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Sub-cellular Biochemistry

Raj N Kalaria, Yoshiki Hase
Proper functioning of the brain is dependent on integrity of the cerebral vasculature. During ageing, a number of factors including aortic or arterial stiffness, autonomic dysregulation, neurovascular uncoupling and blood-brain barrier (BBB) damage will define the dynamics of brain blood flow and local perfusion. The nature and extent of ageing-related cerebrovascular changes, the degree of involvement of the heart and extracranial vessels and the consequent location of tissue pathology may vary considerably...
2019: Sub-cellular Biochemistry
Terry J Aspray, Tom R Hill
Osteoporosis is a "skeletal disorder characterized by compromised bone strength predisposing a person to an increased risk of fracture" which, in light of demographic change, is becoming an increasing burden on health care worldwide. Increasing age and female gender are associated with the condition, although a wider range of clinical risk factors are being used increasingly to identify those at risk of osteoporosis and its most important sequelae, fracture.While osteoporosis and fracture have long been associated with women in the post-menopausal age, fracture incidence increases because of the ageing of our population...
2019: Sub-cellular Biochemistry
Ray Kreienkamp, Susana Gonzalo
The structural nuclear proteins known as "lamins" (A-type and B-type) provide a scaffold for the compartmentalization of genome function that is important to maintain genome stability. Mutations in the LMNA gene -encoding for A-type lamins- are associated with over a dozen of degenerative disorders termed laminopathies, which include muscular dystrophies, lipodystrophies, neuropathies, and premature ageing diseases such as Hutchinson Gilford Progeria Syndrome (HGPS). This devastating disease is caused by the expression of a truncated lamin A protein named "progerin"...
2019: Sub-cellular Biochemistry
Sergio Claudio Saccà, Carlo Alberto Cutolo, Tommaso Rossi
Many diseases are related to age, among these neurodegeneration is particularly important. Alzheimer's disease Parkinson's and Glaucoma have many common pathogenic events including oxidative damage, Mitochondrial dysfunction, endothelial alterations and changes in the visual field. These are well known in the case of glaucoma, less in the case of neurodegeneration of the brain. Many other molecular aspects are common, such as the role of endoplasmic reticulum autophagy and neuronal apoptosis while others have been neglected due to lack of space such as inflammatory cytokine or miRNA...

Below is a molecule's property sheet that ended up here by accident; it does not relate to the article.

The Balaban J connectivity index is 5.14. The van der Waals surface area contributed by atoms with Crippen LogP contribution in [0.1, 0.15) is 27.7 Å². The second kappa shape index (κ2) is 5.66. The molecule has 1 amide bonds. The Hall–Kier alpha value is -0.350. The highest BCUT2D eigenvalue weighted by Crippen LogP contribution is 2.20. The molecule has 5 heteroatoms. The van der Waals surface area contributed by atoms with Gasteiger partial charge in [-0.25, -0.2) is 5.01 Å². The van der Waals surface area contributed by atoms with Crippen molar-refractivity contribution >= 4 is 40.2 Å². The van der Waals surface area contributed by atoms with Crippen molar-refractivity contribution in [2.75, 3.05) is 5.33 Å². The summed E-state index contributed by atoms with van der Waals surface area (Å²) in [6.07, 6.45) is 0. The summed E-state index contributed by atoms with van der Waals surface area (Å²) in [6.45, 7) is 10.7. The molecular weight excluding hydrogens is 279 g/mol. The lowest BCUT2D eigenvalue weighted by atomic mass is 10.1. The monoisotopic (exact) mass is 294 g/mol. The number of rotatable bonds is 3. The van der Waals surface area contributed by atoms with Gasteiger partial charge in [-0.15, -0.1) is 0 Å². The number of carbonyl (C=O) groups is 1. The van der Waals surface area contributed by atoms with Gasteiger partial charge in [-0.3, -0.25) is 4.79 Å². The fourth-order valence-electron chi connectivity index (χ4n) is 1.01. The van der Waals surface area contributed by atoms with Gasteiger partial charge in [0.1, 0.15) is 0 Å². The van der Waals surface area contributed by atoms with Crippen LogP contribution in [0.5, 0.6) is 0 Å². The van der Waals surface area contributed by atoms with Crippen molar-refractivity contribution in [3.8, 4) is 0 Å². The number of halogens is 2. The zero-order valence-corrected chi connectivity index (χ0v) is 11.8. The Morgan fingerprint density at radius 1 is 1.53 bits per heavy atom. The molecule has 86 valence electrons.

2019: Sub-cellular Biochemistry
Veronika Piskovatska, Olha Strilbytska, Alexander Koliada, Alexander Vaiserman, Oleh Lushchak
Aging, as a physiological process mediated by numerous regulatory pathways and transcription factors, is manifested by continuous progressive functional decline and increasing risk of chronic diseases. There is an increasing interest to identify pharmacological agents for treatment and prevention of age-related disease in humans. Animal models play an important role in identification and testing of anti-aging compounds; this step is crucial before the drug will enter human clinical trial or will be introduced to human medicine...
2019: Sub-cellular Biochemistry
Mark Ross, Hannah Lithgow, Lawrence Hayes, Geraint Florida-James
Exercise in young adults has been consistently shown to improve various aspects of physiological and psychological health but we are now realising the potential benefits of exercise with advancing age. Specifically, exercise improves cardiovascular, musculoskeletal, and metabolic health through reductions in oxidative stress, chronic low-grade inflammation and modulating cellular processes within a variety of tissues. In this this chapter we will discuss the effects of acute and chronic exercise on these processes and conditions in an ageing population, and how physical activity affects our vasculature, skeletal muscle function, our immune system, and cardiometabolic risk in older adults...
2019: Sub-cellular Biochemistry
Carolyn Ann Sarbacher, Jaroslava T Halper
We begin this chapter by describing normal characteristics of several pertinent connective tissue components, and some of the basic changes they undergo with ageing. These alterations are not necessarily tied to any specific disease or disorders, but rather an essential part of the normal ageing process. The general features of age-induced changes, such as skin wrinkles, in selected organs with high content of connective or soft tissues are discussed in the next part of the chapter. This is followed by a section dealing with age-related changes in specific diseases that fall into at least two categories...